But there’s a difference between at-taqwa and al-khalwa. For somebody that has at-taqwa, they want to preserve their iman and be strong, and they’re scared of themselves, if you want to take a more difficult articulation that’s fine. There’s no problem with it. We should not debase each other on different opinions. But what the ulema forbid clearly is al-khalwa. So there’s no problem if you go to your secretary and ask her for something, this is not haraam. It is not khalwa that will lead to something forbidden. But you have to be careful; it’s not easy.

Social events and activities involving alcohol

What’s the ruling on going to a social activity that has alcohol? The Hanafis, Imam al-Shatibi, as well as Imam ibn Qayim and the scholars of Islamic law, they differentiate between what is haraam in its essence and what the leads to haraam but is not itself haraam. So, what in its essence is haraam, like khamr (alcohol), its essence is forbidden. But what can lead to something forbidden is not the same level as something that is in itself forbidden. The Prophet (s) said “the most despised type of permissible thing to Allah is divorce.” [Scholars differed over this hadith status]. Sheikh Qaradawi said that means there are levels of halal. Also there are levels of haraam. That which is haraam in its essence is called haraam bi thati. And this thing can only be permissible in the face of an absolute necessity.

What does durura mean in Islam? A necessity means you have no other means to do anything else: “But whoever is forced [by necessity], neither desiring [it] nor transgressing [its limit], there is no sin upon him,” (2:173). But if there is a way out then that thing is not permissible. That’s why, with all respect to Sheikh Qaradawi, the fatwa (ruling) about buying a house with a mortgage now cannot be applied. Why? Because we have guidance (Guidance Financial). Because the fatwa is based on al-durura. If you did it, don’t flip out, I’m just giving an example of how this fatwa has been criticized, because now the idea that you’re forced to buy a house on mortgage is not correct because you have Islamic finance. You have a way out is my point.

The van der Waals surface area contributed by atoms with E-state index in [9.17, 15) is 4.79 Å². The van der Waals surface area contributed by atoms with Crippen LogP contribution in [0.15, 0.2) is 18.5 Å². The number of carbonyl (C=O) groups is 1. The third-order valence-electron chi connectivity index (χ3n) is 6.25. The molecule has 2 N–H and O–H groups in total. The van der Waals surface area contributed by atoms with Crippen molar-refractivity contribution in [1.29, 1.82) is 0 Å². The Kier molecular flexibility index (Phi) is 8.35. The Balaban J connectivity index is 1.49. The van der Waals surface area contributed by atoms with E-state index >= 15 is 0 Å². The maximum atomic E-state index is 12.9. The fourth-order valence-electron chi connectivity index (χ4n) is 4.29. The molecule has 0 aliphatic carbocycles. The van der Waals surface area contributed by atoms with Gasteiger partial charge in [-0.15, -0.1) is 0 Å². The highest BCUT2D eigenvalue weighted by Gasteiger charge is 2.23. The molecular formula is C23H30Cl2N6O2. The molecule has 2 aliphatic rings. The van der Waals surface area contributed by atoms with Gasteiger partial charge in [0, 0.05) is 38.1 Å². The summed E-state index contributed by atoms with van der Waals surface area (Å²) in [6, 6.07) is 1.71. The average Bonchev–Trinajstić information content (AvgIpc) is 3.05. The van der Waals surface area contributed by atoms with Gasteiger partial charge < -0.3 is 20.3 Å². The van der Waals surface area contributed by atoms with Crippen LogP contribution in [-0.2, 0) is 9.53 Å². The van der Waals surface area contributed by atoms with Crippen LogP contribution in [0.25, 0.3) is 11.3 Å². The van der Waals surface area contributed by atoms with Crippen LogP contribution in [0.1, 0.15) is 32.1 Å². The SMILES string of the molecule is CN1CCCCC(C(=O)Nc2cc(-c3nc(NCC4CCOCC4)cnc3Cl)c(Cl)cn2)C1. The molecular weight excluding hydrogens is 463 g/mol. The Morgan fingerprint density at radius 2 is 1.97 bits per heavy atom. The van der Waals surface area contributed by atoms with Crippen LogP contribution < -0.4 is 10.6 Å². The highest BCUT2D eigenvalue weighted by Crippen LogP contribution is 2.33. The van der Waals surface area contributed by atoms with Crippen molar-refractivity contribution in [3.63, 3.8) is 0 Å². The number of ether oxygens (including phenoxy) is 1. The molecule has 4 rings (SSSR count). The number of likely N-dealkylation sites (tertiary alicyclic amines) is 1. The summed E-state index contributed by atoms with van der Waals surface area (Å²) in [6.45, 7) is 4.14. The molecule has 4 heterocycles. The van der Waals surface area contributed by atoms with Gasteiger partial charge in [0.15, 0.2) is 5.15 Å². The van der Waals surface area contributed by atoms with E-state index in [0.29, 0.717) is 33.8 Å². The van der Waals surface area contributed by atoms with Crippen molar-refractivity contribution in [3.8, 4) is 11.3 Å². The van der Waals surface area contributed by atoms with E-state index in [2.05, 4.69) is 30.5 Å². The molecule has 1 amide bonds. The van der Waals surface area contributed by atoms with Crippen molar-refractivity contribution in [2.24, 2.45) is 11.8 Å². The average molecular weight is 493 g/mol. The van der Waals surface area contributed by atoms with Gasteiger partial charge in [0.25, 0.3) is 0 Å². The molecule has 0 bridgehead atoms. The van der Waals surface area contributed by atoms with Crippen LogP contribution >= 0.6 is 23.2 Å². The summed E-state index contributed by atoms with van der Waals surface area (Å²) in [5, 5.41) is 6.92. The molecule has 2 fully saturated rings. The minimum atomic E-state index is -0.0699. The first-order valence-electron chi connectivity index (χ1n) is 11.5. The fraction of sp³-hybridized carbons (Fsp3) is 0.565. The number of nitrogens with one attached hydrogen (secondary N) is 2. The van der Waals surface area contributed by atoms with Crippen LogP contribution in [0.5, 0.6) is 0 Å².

But for durura, the first condition is that there is no way, no means of escape. As the Prophet (s) said, “My ummah was forbidden [except] what they were forced to do.” So that thing that’s haraam in its essence can only be made halal in the face of al-durura. What are the durura? Religion, life, intellect, property, and honor.

So if somebody comes to you and says, “Are you Muslim? If you say yes, I’m going to blow your head off.” What’s the hukum (ruling)? You say, “I’m not,” because one of the necessities is to protect your life. The opposite also holds true. Why is alcohol forbidden? Because one of the necessities is the intellect. You should not harm your intellect. You see how the law works, it’s very beautiful.